The pre-K students in the Cats and Rabbits classes experienced what it’s like to be authors and illustrators. During meeting, we used The Very Hungry Caterpillar by Eric Carle to teach us the sequencing of a story. Our students knew this book very well and remembered many details from it. As they shared what happened in the story, we thought about when that part of the story took place. For example, a question we asked to further their thinking was, “When did the caterpillar become a butterfly?” As the children volunteered details of the story we categorized them into three sections: beginning, middle and end. We also asked children, “What are ways stories start and finish?” And they replied “once upon a time” and “the end.” We also identified the character of the story, the caterpillar, and noticed that Eric Carle wrote about the caterpillar throughout the whole story. Then we discussed the illustrator’s role in matching the words with the pictures. We used the first page of the story as a reference and noticed that Eric Carle’s words matched the picture.
Our meeting was the foundation to teaching sequence and giving the Cats and Rabbits tools to write their own stories in partners or groups of three. The prompt was to write a story about their class animal (cat or rabbit). During work centers, each group was invited for a turn as an author and illustrator. We first discussed who would write the beginning, middle and end of the story. This experience allowed the students to listen to each other’s ideas and come to an agreement about what their story would be about and who was responsible for each part of it. Once a teacher wrote down their words, we emphasized the students’ role as illustrators to match the picture to the words and their part of the story. The stories varied from cats being in a forest finding their way home to rabbits going to have lunch at a diner. The Cats and Rabbits loved this book-making experience! They saw a physical copy of last year’s publication and were excited to see their own stories printed.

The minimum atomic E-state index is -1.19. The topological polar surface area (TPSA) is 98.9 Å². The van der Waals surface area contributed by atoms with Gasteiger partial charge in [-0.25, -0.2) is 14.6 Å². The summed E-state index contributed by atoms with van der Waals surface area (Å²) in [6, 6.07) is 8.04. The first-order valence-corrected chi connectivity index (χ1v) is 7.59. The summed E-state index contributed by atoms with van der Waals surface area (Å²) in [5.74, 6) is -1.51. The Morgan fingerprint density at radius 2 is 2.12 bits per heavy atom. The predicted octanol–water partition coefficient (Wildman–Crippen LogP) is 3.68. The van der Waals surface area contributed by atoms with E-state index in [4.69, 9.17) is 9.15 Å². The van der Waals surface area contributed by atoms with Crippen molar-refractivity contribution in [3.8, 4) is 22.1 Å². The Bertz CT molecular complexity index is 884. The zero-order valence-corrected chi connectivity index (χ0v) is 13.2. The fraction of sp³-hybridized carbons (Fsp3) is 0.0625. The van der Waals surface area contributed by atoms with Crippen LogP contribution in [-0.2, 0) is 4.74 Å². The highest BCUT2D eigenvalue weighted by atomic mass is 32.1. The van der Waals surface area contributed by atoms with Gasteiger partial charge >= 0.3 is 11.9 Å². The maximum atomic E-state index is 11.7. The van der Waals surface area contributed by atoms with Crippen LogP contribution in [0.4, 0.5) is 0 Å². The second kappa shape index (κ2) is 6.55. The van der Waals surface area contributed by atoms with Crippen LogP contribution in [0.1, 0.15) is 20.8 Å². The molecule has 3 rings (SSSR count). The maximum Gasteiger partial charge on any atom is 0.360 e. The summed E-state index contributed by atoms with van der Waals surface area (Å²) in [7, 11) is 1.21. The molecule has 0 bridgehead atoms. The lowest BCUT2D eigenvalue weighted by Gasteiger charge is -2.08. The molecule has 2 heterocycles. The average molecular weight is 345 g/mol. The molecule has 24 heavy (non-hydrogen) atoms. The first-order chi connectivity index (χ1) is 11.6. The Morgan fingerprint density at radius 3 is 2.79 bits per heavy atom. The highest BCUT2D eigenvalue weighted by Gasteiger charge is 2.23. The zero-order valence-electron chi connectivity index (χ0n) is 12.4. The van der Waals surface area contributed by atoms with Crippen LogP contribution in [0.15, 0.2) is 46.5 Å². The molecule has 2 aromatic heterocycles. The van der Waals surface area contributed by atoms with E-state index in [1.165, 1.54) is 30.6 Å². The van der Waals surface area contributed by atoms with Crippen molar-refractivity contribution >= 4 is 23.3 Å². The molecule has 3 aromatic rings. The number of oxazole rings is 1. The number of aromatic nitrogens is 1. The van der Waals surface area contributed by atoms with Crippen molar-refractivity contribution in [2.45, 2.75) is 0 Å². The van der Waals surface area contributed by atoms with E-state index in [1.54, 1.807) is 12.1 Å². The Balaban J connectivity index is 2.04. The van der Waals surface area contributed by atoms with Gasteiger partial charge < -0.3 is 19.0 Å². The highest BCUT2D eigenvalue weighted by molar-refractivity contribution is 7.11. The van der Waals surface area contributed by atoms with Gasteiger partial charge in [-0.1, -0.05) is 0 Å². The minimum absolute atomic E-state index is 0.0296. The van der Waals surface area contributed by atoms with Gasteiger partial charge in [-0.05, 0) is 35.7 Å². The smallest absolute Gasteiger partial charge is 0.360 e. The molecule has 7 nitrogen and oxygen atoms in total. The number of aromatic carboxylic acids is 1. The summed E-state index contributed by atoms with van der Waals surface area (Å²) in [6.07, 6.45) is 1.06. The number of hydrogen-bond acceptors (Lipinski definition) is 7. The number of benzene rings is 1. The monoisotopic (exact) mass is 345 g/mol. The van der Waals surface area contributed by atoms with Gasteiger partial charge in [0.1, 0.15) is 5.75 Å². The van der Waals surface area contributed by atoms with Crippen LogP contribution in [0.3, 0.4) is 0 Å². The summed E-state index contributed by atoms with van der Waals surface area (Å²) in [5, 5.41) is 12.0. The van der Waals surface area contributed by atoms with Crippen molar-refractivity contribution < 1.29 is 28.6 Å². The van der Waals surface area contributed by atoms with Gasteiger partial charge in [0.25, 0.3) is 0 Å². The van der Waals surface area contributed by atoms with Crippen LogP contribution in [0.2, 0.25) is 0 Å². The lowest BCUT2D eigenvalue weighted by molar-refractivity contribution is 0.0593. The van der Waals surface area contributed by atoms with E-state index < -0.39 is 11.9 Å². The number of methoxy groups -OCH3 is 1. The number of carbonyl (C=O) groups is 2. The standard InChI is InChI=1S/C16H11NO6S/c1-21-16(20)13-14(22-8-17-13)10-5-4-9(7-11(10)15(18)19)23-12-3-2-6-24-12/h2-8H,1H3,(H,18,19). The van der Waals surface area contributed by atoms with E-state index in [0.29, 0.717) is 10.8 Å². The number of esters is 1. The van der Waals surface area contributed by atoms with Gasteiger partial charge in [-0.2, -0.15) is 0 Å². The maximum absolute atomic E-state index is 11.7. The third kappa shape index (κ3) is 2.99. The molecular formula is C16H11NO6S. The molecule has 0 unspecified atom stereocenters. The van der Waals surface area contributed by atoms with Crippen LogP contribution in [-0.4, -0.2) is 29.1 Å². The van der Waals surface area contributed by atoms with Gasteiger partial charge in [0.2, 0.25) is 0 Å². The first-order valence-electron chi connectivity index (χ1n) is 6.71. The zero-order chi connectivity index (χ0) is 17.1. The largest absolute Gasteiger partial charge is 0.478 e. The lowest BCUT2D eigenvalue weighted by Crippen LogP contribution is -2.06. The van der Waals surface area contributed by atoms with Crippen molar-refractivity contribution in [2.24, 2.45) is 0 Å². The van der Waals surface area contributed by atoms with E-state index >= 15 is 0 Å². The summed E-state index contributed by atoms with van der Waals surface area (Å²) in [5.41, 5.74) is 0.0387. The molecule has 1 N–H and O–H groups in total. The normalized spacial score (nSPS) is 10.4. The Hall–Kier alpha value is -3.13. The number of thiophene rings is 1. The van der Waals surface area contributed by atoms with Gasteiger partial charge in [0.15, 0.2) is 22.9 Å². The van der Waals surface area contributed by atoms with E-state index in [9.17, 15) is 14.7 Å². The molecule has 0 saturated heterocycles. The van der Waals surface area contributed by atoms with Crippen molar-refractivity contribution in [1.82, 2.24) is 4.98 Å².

After our book-making experience, we read a picture book about books! How This Book was Made by Mac Barnett provided insight to the author’s writing process. It gave each child a friendly glimpse into what it’s like being a writer and coming up with ideas. It took us on a journey of how the book was made by following the book from its early drafts to it being sent to the editor, then to the illustrator, then being printed, waiting on a bookshelf and then being picked up by a reader! This story also taught us how much books need readers and let us see how our stories would be turned into a physical book, which will include a collection of pre-K student’s stories and illustrations. The Avenues Parents Association helps gather all stories in order for them to be published. The Cats and Rabbits will be thrilled to see the printed version of their stories so that they can share them with more readers!
Our writing experience lays the foundation for pre-reading and pre-writing skills. The most important aspect of this process is finding meaning and joy in literacy. Each child had a role in creating a story and learned that they have a story to tell that can be transferred to paper. Witnessing their stories come together and having their words read back to them will hopefully inspire them to continue telling their stories orally, through pictures or in written form.